Today, a charming and interesting PC, who had taken on an unlikely leadership role in my weekly game and had literally just reached 2nd level after a heroic sequence of events, died meaninglessly in a random encounter with earwigmen.
My game is rich in senseless PC death. By my count we have lost 8 or 9 PCs so far, in something over 20 sessions. Some of these had reached level 3 or 4. None of them really died in grand circumstances - and a high proportion were killed by wandering monsters.
The deaths have been deflating. At times, old school D&D can seem nihilistic. Just as things seem to be going in one direction, a roll of the dice (I do almost all the dice rolling in the open) sends everything careering sideways - and sometimes seemingly backwards.
I am usually relatively sanguine about this, because deflation is a valid emotion too, and I remain convinced that the realistic possibility of PC death raises the stakes and makes the game feel more real. But I am also human, and I was gutted when that earwigman rolled maximum damage and did away with poor Pupli.
At times like this, it helps to remind oneself that, while it is an OSR mantra that the 'story' emerges through play and not by design, it is probably more accurate to say that story operates at a different level of abstraction to modern RPGs. Ever since the 'silver age' of RPGs, the idea has been that the story is about what happens to the individual PCs. In an old school game, by contrast, the story is really the campaign. Individual PCs come and go, but they are not the focus - the narrative is about the events that take place (in which the PCs, of course, play a role). Pupli the Etruscan 'Maru' of Nortia died today, but his player slipped into the role of one of the disciples that he had gathered, and events will take their course next week in the aftermath of his death.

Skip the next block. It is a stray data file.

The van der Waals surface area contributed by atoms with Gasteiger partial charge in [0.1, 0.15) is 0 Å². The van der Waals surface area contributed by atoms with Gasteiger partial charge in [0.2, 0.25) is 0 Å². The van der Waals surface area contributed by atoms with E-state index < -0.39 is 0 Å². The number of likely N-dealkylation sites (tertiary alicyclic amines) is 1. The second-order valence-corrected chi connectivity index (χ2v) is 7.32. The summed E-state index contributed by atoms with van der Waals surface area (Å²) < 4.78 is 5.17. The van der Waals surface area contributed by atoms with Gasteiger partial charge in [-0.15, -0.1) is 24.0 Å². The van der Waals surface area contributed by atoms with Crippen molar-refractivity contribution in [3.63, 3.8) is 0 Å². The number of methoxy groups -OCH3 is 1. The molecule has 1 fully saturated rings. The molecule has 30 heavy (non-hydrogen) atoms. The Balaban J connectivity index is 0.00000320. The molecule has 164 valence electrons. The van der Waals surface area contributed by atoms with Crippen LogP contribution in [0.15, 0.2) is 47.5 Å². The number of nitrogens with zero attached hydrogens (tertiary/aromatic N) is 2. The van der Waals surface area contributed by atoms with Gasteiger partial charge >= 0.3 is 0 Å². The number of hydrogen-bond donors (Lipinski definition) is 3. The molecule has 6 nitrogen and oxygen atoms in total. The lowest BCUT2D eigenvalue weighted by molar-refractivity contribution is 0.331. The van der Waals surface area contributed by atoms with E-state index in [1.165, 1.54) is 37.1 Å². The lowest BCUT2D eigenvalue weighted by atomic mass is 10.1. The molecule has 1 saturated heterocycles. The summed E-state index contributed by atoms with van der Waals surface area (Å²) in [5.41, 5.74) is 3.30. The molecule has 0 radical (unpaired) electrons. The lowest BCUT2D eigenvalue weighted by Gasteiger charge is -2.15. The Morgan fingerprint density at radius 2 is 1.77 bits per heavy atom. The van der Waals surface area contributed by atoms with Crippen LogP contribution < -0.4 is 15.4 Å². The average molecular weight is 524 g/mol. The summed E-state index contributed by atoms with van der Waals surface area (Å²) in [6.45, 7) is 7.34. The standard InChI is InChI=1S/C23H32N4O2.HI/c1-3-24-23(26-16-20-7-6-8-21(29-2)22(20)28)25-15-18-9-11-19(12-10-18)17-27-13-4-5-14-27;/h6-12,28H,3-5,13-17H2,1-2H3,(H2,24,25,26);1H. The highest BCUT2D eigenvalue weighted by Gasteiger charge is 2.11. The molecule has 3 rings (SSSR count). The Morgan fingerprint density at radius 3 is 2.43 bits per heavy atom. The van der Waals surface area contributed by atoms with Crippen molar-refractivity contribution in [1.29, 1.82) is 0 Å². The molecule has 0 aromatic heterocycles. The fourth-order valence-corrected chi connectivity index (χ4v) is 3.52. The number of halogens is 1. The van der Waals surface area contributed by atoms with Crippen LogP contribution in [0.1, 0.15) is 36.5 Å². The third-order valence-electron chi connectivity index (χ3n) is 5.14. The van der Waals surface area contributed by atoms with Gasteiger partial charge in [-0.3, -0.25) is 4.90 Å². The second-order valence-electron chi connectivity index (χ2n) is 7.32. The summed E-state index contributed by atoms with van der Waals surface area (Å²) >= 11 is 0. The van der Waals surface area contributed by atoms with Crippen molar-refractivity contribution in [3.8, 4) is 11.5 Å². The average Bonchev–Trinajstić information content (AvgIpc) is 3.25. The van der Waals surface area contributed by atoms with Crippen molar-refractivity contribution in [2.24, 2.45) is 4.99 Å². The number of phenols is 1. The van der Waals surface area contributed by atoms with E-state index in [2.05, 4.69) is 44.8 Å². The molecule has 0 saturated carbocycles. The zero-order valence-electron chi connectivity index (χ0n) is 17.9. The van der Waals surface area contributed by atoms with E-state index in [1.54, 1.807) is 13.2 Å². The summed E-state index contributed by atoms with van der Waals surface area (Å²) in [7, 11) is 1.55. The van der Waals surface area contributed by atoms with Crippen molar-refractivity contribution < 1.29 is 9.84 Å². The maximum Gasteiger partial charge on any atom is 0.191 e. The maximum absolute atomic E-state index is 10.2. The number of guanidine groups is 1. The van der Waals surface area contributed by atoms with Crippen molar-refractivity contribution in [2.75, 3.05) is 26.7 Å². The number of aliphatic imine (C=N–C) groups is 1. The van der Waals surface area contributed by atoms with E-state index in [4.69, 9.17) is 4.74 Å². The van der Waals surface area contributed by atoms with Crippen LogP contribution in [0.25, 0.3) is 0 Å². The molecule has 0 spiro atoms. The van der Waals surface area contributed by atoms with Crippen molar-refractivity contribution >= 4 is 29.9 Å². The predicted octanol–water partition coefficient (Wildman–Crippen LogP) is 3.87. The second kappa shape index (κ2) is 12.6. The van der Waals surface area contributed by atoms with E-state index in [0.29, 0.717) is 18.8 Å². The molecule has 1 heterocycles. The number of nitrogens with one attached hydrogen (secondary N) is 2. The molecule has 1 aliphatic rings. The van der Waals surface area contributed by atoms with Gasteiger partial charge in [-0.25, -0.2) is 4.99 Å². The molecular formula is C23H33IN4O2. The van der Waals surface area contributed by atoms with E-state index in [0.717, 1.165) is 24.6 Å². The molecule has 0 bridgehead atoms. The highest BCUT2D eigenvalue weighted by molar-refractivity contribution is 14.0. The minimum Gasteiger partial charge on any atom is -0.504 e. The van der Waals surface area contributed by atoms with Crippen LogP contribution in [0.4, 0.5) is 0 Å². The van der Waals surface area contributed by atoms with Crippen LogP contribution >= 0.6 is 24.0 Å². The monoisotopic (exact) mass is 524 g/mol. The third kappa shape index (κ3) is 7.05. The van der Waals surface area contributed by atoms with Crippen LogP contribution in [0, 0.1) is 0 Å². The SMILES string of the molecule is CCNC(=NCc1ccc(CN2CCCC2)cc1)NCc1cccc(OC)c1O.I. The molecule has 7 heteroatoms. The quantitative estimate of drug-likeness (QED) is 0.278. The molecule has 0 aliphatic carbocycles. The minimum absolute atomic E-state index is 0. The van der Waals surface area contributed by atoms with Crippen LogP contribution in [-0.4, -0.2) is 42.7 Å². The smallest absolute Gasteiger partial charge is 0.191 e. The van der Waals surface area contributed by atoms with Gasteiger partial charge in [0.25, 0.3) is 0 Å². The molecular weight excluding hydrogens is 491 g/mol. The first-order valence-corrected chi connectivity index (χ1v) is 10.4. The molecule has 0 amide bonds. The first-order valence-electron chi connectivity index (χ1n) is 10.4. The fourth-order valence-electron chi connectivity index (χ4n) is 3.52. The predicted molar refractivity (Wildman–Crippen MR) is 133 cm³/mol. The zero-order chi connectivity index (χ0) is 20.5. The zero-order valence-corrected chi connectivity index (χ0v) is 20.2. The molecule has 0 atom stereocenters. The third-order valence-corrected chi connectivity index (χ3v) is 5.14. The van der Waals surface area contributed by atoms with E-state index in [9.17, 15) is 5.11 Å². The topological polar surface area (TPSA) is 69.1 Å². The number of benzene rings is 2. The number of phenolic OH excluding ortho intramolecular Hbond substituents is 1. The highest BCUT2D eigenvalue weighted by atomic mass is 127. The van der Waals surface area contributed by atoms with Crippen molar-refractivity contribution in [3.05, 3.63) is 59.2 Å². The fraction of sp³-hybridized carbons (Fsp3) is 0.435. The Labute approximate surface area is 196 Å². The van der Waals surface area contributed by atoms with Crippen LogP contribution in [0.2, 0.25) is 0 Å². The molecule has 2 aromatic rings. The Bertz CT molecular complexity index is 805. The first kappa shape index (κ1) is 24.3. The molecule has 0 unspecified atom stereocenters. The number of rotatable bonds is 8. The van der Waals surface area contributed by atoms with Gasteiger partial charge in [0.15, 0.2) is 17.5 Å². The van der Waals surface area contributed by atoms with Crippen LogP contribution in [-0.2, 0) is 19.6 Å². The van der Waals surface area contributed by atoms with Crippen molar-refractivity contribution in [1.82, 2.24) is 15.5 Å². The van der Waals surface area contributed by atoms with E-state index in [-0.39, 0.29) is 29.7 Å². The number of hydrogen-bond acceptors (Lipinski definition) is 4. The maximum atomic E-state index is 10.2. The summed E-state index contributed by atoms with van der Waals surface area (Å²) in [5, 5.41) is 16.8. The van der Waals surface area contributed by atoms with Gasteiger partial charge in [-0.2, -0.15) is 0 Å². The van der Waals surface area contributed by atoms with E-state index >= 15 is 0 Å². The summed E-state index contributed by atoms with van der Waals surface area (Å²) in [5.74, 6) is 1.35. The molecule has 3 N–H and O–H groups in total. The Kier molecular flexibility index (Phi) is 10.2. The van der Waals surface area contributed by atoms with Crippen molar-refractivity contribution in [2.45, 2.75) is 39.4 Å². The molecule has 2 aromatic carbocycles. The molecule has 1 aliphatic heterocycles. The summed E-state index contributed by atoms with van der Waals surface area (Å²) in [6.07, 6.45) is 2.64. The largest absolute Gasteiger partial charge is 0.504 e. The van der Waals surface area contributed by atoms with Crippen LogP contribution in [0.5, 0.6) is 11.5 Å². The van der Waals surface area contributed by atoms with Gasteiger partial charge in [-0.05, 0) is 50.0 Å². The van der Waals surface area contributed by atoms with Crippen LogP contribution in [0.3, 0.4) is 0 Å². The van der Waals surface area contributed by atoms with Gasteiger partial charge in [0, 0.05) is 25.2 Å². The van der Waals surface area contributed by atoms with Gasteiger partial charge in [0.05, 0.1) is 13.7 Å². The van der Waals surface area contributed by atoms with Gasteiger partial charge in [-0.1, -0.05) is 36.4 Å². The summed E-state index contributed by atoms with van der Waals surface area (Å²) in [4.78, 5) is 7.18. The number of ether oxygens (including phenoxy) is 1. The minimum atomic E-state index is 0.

This, in my view, ultimately instantiates a much richer understanding of story than that which is advocated in the mainstream. A PC dies and ceases to be of interest directly, but we become interested in his death and what it signifies, and this adds fresh layers. What will Pupli's followers do now that he has gone? Will his comrades try to avenge him? Suddenly there is more going on in the campaign than there was before, and this is what matters, because - to reiterate - the campaign is the story, and the story is the campaign.
Another way of putting this is that D&D is a bit like a soap opera, but with orcs. Individual characters arrive, and we might like them and grow to care about them, but they'll all go away again in the end (even Ken Barlow). The story is not about any particular one of them, and it survives their deaths, comas, accidents, etc. It's Neighbours that we watch, not "The Adventures of Felicity Scully". You would be hard pressed to argue that Neighbours or Coronation Street are not in themselves stories - Neverending Stories perhaps - merely because they have no clearly delineated beginnings, middles or ends, or permanent characters. Indeed, the fact that no character is bigger than the capital-S Story is a large part of the appeal.